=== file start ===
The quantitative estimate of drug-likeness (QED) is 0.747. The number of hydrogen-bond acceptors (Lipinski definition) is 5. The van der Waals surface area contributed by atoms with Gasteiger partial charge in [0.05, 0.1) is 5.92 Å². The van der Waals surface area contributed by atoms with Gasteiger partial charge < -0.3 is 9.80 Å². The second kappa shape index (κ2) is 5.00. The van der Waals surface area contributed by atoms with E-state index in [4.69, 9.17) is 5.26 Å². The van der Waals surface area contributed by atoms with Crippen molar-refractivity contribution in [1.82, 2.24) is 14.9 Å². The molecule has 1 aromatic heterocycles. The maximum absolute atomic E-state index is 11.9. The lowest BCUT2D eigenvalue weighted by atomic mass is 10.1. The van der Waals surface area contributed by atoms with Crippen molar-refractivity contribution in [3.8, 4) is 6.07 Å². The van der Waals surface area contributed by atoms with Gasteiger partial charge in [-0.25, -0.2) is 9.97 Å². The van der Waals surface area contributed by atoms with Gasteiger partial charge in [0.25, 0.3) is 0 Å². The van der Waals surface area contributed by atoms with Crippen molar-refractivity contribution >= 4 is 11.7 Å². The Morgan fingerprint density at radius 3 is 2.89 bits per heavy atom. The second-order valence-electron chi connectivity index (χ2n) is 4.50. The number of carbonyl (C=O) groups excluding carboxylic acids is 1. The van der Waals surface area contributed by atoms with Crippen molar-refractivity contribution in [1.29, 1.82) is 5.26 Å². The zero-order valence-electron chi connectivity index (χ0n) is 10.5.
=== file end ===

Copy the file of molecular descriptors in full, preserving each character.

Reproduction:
The quantitative estimate of drug-likeness (QED) is 0.747. The number of hydrogen-bond acceptors (Lipinski definition) is 5. The van der Waals surface area contributed by atoms with Gasteiger partial charge in [0.05, 0.1) is 5.92 Å². The van der Waals surface area contributed by atoms with Gasteiger partial charge < -0.3 is 9.80 Å². The second kappa shape index (κ2) is 5.00. The van der Waals surface area contributed by atoms with E-state index in [4.69, 9.17) is 5.26 Å². The van der Waals surface area contributed by atoms with Crippen molar-refractivity contribution in [1.82, 2.24) is 14.9 Å². The molecule has 1 aromatic heterocycles. The maximum absolute atomic E-state index is 11.9. The lowest BCUT2D eigenvalue weighted by atomic mass is 10.1. The van der Waals surface area contributed by atoms with Crippen molar-refractivity contribution in [3.8, 4) is 6.07 Å². The van der Waals surface area contributed by atoms with Gasteiger partial charge in [-0.25, -0.2) is 9.97 Å². The van der Waals surface area contributed by atoms with Gasteiger partial charge in [0.25, 0.3) is 0 Å². The van der Waals surface area contributed by atoms with Crippen molar-refractivity contribution >= 4 is 11.7 Å². The Morgan fingerprint density at radius 3 is 2.89 bits per heavy atom. The second-order valence-electron chi connectivity index (χ2n) is 4.50. The number of carbonyl (C=O) groups excluding carboxylic acids is 1. The van der Waals surface area contributed by atoms with Crippen molar-refractivity contribution in [1.29, 1.82) is 5.26 Å². The zero-order valence-electron chi connectivity index (χ0n) is 10.5.